As we all know by now, the Covid-19 pandemic left the majority of top European clubs in great financial difficulties. In Italy, Inter were forced to downsize their project following the Scudetto triumph, while the other clubs were barely able to fill the voids within their squads during the summer transfer session.
For their part, Juventus were amongst the clubs who were damaged the most, as they were unable to garner enough income to cover for their large wage bill.
On Friday, the club announced a loss of 209.9 million euros during the 2020/21 season which was entirely played behind closed doors.
“The Board of Directors approved the consolidated financial statements for the financial year ended June 30, 2021, which show a loss of € 209.9 million that will be covered by the share premium reserve,” reads Juve’s official statement as reported by Football Italia.
“The transactions finalized in 2020/2021 Transfer Campaign, which was held from September 1 to October 5, 2020, and from January 4 to February 1, 2021, led to a total increase in invested capital of € 120.6 million resulting from acquisitions and increases for € 121.6 million and disposals for € 1.0 million (net book value of disposed rights),” the club revealed.
“Net expenses deriving from temporary transfers came to € 9.4 million. The net capital gains generated by the disposals came to € 30.5 million. The total net financial commitment of € 88.7 million is spread over four years, and includes auxiliary expenses as well as financial income and expenses implicit in deferred receipts and payments.”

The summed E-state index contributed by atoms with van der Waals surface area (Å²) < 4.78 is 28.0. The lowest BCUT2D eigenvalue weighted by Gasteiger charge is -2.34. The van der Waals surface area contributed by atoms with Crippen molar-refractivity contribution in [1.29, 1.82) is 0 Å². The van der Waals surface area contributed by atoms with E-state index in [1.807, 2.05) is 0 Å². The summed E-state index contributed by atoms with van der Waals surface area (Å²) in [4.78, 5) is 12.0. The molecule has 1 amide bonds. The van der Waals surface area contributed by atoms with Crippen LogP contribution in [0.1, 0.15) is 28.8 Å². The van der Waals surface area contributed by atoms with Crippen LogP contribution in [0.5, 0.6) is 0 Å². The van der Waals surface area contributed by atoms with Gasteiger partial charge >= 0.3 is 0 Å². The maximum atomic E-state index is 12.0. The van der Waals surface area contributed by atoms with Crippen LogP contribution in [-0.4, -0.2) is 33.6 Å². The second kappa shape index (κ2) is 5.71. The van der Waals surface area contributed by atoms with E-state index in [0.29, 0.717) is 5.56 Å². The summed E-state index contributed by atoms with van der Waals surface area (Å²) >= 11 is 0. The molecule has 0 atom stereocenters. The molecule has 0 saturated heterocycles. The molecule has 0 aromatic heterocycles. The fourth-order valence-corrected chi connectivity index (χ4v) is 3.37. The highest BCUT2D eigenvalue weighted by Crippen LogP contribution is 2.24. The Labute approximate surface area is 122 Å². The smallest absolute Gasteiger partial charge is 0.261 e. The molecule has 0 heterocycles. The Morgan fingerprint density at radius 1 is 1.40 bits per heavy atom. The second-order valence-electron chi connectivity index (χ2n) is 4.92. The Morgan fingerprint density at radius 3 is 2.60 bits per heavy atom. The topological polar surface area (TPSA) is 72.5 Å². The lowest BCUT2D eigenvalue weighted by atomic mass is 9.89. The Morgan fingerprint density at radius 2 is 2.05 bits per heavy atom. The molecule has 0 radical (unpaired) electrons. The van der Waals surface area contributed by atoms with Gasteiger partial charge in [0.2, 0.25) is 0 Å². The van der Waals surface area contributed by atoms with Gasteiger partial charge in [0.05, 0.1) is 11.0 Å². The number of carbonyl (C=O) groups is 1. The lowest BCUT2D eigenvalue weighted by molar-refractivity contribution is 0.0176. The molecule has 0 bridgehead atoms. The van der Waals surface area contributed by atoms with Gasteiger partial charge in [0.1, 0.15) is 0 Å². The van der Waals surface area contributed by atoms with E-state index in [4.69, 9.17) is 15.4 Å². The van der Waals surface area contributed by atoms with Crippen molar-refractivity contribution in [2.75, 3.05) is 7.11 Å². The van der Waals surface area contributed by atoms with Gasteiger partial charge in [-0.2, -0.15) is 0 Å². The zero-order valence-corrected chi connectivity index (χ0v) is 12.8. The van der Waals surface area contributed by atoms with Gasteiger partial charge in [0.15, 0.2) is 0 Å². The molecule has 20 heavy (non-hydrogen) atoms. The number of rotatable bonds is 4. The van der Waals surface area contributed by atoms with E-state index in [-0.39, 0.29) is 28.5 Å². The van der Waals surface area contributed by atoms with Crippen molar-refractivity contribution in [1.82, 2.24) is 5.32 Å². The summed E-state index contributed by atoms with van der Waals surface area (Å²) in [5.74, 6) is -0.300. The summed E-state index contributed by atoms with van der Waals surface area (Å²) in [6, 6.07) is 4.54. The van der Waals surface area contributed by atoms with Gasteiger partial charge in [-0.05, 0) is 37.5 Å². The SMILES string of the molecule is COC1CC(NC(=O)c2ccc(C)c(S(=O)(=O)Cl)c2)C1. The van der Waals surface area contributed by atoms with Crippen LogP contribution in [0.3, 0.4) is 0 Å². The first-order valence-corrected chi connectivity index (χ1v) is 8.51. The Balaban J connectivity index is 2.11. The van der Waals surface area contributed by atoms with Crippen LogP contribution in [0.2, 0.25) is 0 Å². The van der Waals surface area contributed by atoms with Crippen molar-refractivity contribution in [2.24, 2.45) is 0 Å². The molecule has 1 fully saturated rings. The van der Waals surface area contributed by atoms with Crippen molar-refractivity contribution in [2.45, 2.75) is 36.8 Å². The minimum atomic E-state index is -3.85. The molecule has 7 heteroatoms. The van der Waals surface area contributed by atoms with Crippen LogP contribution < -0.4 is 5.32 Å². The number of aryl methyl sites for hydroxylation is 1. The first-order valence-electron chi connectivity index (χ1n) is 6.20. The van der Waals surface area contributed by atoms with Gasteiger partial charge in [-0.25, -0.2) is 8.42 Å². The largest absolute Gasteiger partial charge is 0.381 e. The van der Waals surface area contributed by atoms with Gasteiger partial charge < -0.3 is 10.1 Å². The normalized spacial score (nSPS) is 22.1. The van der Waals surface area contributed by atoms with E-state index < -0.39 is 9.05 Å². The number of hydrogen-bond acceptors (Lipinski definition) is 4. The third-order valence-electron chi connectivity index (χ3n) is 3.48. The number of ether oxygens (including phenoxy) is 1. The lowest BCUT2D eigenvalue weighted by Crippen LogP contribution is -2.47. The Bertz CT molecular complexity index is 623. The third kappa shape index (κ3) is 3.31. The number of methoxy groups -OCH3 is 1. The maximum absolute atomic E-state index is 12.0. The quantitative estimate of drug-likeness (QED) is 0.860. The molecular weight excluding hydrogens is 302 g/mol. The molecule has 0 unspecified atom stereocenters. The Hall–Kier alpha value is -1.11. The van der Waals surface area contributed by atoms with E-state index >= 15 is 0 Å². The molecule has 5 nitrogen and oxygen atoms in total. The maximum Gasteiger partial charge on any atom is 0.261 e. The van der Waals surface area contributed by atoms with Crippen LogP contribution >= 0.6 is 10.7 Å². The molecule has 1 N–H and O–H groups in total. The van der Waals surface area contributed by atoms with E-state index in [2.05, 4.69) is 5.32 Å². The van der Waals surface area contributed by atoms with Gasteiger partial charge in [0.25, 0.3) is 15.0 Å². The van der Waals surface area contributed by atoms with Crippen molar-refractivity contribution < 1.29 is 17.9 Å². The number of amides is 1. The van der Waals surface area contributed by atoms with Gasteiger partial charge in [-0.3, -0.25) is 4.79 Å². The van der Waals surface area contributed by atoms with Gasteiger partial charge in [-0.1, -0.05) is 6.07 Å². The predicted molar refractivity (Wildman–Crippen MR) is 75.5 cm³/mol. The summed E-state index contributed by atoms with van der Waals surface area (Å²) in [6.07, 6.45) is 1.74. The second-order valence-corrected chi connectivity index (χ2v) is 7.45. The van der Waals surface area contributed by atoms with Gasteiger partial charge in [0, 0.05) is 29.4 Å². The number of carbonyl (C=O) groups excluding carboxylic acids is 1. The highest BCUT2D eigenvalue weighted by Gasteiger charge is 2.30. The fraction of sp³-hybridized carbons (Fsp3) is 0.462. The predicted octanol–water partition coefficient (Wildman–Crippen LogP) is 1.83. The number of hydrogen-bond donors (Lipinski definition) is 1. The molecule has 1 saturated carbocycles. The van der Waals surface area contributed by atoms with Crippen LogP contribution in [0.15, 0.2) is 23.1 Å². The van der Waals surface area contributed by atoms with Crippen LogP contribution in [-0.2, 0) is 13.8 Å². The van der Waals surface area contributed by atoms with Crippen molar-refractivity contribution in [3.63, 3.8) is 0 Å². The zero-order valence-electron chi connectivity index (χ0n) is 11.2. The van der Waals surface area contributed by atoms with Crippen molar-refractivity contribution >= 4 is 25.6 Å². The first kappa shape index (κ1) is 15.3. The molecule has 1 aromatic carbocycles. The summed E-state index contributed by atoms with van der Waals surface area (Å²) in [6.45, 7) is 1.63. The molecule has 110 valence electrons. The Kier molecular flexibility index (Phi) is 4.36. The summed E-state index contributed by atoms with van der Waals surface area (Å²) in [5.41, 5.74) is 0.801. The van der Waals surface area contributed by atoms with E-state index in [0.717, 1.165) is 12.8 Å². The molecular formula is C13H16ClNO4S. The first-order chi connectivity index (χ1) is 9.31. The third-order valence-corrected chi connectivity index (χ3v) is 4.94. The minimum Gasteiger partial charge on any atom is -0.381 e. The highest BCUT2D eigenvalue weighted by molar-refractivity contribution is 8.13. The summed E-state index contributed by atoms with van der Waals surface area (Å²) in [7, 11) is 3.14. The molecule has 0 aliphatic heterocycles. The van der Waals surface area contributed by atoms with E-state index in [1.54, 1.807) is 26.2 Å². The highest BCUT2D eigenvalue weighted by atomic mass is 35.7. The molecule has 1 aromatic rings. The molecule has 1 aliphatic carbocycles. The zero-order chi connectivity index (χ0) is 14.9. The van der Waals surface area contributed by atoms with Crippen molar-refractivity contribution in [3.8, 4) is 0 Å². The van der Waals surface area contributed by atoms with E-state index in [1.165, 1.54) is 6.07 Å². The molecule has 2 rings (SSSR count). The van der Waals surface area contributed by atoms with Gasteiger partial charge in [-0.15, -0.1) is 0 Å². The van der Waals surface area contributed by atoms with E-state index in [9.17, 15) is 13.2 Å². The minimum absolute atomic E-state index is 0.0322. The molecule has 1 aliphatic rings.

The statement also discussed the infamous European Super League project, which was launched last April. The idea turned out to be highly controversial, and UEFA spearheaded a campaign to abolish it.
Out of the 12 founding members, nine announced their exit only 48 hours after it launching, but Juventus are still adamant on continuing the project – alongside Real Madrid and Barcelona – and they reaffirmed their intentions once again.
“On April 19, 2021, Juventus announced the execution of an agreement with other 11 top European clubs for the creation of the Super League, a new European football competition, alternative to the UEFA competitions but not to national leagues and cups,” the statement read.
“The competition would be organized and managed by the ESLC (European Super League Company S.L.), of which each Founding Club is a shareholder with the same stake and rights, so that the whole Super League project is owned exclusively by the clubs and not by third parties, thus creating an overlap between those bearing the business risk and those managing the television and radio rights related to the sporting competitions.
“As at today, it is not possible to predict with certainty the outcome and future development of the Super League project, of the legitimacy of which Juventus remains confident.”